The first flight of stairs was easy. I began listening to the news and reading everything I could get my hands on. I wanted to learn about the situation facing Americans and the entire world population.
The second flight was also easy. I began to understand and internalize information. It was on the second landing that I decided the entire world was living in a foreign place called Elsewhere. Remember?
Why Elsewhere? This new world took away my freedoms, my normal lifestyle that I had taken for granted. Everything outside the four walls of my beautiful condo-in-the-sky became evil, in my mind.
During this time I was forced to wear a mask and had to isolate myself from human beings. I was not allowed to travel, I no longer was allowed to look and touch produce in the grocery store — I ordered in. I stopped visiting shops and learned to use Amazon. Not to mention all of the other global ramifications. I could have become an emotional wreck.
Finally, I reached the conclusion as I ascended up the third flight, that I had no control over what was taking place outside the walls of my condo-in-the-sky so I turned inward — into the world of my peaceful home.
I asked myself what I could do to continue to feel positive, productive, happy, and energized. Putting together sound thinking takes a lot of emotional energy.
I CHOSE TO MAKE LEMONADE
This next flight was more difficult. In my favor, I had all the time in the world as I began the next flight of stairs. I began dreaming with optimism, never with pessimism asking myself what would fulfill me.
Many thoughts consumed my mind and I went back and forth. I knew I had to plan with care and never stop dreaming. Dreaming became my hook! Without a dream, there is no desire. This was a difficult stage because lethargy was a negative pull.
I had to huff and puff until I saw new dreams in my head.
MY HOOK — DREAMING MY DREAMS INTO REALITY
At this point, I knew that I had to take control of what I could. For me that meant organization! I decided to redo our closets, the storage room in our condo, our file cabinets, and a kitchen broom closet. Why? Our closets and our storage room were old-fashioned, our files needed updating, and I needed more storage in our kitchen. My lethargy was replaced with energy. I reached a new plateau on my climb — finding joy in life.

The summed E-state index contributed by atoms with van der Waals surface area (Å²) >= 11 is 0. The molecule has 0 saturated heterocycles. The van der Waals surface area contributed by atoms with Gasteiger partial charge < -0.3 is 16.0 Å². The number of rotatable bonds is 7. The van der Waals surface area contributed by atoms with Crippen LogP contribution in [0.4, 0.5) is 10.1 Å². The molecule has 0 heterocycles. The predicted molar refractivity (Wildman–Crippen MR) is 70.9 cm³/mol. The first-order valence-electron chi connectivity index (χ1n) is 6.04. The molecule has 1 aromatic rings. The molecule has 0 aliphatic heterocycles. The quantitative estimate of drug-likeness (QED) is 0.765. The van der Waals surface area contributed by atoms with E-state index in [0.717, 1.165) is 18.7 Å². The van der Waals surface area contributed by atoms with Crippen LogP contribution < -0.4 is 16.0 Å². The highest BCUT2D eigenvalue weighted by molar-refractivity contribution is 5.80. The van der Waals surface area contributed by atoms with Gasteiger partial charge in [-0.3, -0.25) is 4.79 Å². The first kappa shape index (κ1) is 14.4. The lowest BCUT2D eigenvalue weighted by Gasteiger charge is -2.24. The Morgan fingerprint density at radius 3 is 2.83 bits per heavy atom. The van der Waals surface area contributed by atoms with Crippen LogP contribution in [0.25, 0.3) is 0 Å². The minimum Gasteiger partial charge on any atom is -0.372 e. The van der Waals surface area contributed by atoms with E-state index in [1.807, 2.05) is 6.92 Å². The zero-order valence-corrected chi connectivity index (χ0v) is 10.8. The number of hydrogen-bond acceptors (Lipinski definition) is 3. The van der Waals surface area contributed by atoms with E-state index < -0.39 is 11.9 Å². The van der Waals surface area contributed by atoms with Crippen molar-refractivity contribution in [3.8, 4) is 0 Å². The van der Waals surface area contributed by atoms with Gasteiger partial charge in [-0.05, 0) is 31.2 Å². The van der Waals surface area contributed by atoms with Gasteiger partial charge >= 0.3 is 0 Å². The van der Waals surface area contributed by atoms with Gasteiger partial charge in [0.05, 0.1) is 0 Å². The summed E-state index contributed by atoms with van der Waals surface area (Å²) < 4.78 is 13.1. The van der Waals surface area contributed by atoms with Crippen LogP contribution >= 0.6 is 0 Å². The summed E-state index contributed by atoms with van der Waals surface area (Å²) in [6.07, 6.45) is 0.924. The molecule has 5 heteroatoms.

After this realization, it was time to figure things out. So, I read about storage (this book, The Life-Changing Magic of Tidying Up, was literally life-changing) and researched people to help me. I tossed out unnecessary items and I found wonderful keepsakes tucked away that I gave new life. Now I was on a roll; no longer a rollercoaster. I would not allow Elsewhere to destroy me emotionally. I learned the importance of organization. An organzied home. An organized mind.
The project kept me focused on the positive. I directed my time to the inside of our home rather than to the outside. This project was healthy because I realized I could not bring an end to Elsewhere outside of my home but I could prevent its awfulness from taking over my emotional thoughts.
The Difficult Part
Also, I decided I had to take charge of my health or else. Feeling as I did was not good for me emotionally or physically because I was pent up with frustration and loneliness for friendship. I missed walking down the street and seeing smiling faces. The lack of communication with others was a killer for me.